Chuck Bednarik, considered one of the greatest football players of all time and member of the Pro Football Hall of Fame, has died. Here’s what you need to know:
1. He was 89 years old
Bednarik was a linebacker and a center for the Eagles between 1949 to 1962. He is considered by many football historians to be the last of the great “two-way” players.
When asked during a 2011 interview about modern football players playing both offense and defense, Bednarik said, “That’s football. That’s the way it should be.”
He was a resident at an assisted living facility in Richland, Pennsylvania, at the time of his death early Saturday at the age of 89.
The Eagles, in a statement issued after Benarik’s death, recalled the 1960 NFL Championship Game, in which he played nearly every minute of the game as both a linebacker and a center against the Green Bay Packers.
The Eagles won against the Packers, 17-13 Eagles.
That same season, Bednarik tackled New York Giant Frank Giffords so hard that he got a concussion and didn’t play again until 1962. A photo of Bednarik standing above Giffords prone body, pumping his fist, later became iconic.
2. He Was Known as ‘Concrete Charlie’
Bednarik was known as “Concrete Charlie” thanks to his off season job as a concrete salesman for the Warner Company.
During his time with the Eagles he helped the team receive eight Pro Bowl nominations andeight All-Pro nominations Bednarik was inducted into the Pro Football Hall of Fame in 1967.
The Eagles retired his No. 60 jersey, only one of nine numbers to be retired by the team. Eagles’ coach Chip Kelly said Bednarik was the foundation of the team:
“I have had the opportunity to spend time with Chuck Bednarik, who is truly one of the most unique players that this game has ever seen. The foundation of this organization and this league is built on the backs of past greats, with Chuck at the forefront. The way he played the game with an endless passion and tenacity helped establish the standard of excellence that this organization stands for; one that we strive to achieve each and every day.”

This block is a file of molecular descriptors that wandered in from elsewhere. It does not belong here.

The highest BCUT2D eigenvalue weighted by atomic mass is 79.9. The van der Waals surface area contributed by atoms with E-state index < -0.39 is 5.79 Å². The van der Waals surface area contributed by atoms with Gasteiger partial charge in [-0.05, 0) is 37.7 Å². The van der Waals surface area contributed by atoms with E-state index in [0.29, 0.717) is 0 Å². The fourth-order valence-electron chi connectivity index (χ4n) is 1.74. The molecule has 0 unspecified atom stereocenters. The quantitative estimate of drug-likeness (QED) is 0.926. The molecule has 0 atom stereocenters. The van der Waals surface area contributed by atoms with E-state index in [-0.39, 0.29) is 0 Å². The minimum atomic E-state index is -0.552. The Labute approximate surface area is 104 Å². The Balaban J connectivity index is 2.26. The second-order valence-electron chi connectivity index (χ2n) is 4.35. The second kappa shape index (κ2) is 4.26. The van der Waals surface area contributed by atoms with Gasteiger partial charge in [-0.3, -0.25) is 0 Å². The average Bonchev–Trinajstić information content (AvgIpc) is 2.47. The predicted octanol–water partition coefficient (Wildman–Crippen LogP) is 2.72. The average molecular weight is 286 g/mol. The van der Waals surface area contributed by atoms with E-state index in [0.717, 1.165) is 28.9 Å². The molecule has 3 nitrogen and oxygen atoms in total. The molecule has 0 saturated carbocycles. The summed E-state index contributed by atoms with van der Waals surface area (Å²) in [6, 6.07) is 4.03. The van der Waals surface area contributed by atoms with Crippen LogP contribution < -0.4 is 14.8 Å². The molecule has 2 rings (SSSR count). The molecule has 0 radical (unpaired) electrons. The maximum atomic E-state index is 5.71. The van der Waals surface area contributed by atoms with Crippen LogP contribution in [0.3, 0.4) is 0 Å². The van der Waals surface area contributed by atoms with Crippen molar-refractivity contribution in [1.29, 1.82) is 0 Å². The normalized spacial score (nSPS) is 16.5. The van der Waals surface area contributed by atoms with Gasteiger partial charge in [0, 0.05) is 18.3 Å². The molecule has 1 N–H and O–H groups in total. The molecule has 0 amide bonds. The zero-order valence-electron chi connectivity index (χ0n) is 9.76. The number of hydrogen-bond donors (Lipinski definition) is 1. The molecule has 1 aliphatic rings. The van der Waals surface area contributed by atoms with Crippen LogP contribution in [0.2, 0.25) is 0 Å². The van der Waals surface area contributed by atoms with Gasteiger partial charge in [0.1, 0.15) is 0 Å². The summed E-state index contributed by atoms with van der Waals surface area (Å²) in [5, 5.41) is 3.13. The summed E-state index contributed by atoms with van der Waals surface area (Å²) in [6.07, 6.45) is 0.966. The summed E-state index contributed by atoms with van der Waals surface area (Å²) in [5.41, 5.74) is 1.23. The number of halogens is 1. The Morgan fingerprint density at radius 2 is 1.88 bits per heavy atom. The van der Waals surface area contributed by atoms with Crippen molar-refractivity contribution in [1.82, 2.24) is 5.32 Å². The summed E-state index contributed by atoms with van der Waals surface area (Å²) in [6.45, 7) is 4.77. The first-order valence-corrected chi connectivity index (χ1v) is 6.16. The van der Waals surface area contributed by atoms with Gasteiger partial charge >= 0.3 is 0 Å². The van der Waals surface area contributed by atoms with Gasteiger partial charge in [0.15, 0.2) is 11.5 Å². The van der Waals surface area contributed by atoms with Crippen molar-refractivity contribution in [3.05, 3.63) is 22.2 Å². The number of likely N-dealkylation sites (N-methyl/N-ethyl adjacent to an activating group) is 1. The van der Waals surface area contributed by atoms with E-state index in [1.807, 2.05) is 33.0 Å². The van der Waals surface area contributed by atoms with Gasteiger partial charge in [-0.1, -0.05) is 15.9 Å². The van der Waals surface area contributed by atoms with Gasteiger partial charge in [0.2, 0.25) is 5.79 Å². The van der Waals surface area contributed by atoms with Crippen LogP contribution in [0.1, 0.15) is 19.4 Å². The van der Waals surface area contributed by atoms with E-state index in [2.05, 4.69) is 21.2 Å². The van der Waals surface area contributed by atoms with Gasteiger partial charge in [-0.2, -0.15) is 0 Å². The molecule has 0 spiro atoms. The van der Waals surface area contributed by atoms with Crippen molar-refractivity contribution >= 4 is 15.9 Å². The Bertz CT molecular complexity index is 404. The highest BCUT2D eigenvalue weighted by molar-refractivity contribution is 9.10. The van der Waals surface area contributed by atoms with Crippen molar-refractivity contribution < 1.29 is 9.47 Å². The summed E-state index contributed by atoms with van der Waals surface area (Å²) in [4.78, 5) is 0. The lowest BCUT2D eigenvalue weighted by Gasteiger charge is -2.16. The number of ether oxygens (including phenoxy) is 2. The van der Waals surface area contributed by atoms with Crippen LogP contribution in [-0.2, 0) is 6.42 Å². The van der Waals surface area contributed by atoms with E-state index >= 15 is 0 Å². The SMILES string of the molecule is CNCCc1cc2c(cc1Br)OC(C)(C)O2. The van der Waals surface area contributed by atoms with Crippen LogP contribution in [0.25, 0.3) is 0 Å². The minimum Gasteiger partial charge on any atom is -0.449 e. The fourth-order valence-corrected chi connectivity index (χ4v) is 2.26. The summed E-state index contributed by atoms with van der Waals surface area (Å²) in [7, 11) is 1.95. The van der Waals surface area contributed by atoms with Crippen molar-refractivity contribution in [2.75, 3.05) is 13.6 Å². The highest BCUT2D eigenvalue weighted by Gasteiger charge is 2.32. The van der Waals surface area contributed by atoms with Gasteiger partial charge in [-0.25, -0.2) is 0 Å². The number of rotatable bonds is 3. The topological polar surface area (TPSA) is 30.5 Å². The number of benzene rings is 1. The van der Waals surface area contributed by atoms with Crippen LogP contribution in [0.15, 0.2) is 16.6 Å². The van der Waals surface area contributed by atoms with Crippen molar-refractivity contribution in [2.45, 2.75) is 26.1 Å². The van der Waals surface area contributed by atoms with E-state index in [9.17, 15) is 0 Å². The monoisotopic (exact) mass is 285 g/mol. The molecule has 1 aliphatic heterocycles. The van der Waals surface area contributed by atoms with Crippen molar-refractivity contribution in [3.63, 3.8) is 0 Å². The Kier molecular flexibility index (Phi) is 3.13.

3. He Was A Pennsylvania Native
Bednarik was born on May 1, 1925, in Bethlehem, Pennsylvania, played for the Eagles for his entire career, raised his family in Pennsylvania and died in the state. Club President Don Smolenski said Bednarik was a Philadelphia Eagles legend:
“So many of the timeless moments in Eagles history are associated with Chuck Bednarik. He played his entire career in Philadelphia, college and pro, and he lived his entire life here and in the Lehigh Valley. He was a proud competitor and a dedicated and devout family man who loved Eagles fans as much as they loved him. He left his mark on this team and will forever be a legend within this organization.”
Bednarik is survived by Emma, his wife of 67 years, five daughters; Charlene Thomas, Donna Davis, Carol Safarowic, Pam McWilliams, and Jackie Chelius, 10 grandchildren and one great-grandchild.
4. His Highest Salary Was $27,000 Per Season
Bednarik often showed his gnarled, twisted fingers later in life, as a reminder of the way the game was played when he was a star. His salary never exceeded $27,000 in a single season, which is why he had to sell concrete in the off season.
Bednarik one reportedly resorted to pawning his championship ring and his Hall of Fame ring in order to make ends meet.
Eagles owner Jeffry Lurie said the “workmanlike” attitude fans have come to expect from the Eagles is derived from how Bednarik played the game:
“Philadelphia fans grow up expecting toughness, all-out effort and a workmanlike attitude from this team and so much of that image has its roots in the way Chuck played the game.”
5. He Served in WWII
Before playing football for the University of Pennsylvania, Bednarik was a B-24 waist gunner, flying 30 missions during WWII. He was later awarded the Air Medal.
He was the Eagles’ first overall draft choice 1949, after playing for the University of Pennsylvania, earning All-America honors in his last two seasons playing for the university. In 1995, the Maxwell Football Club began awarding the “Chuck Bednarik Award” to college football’s best defensive players.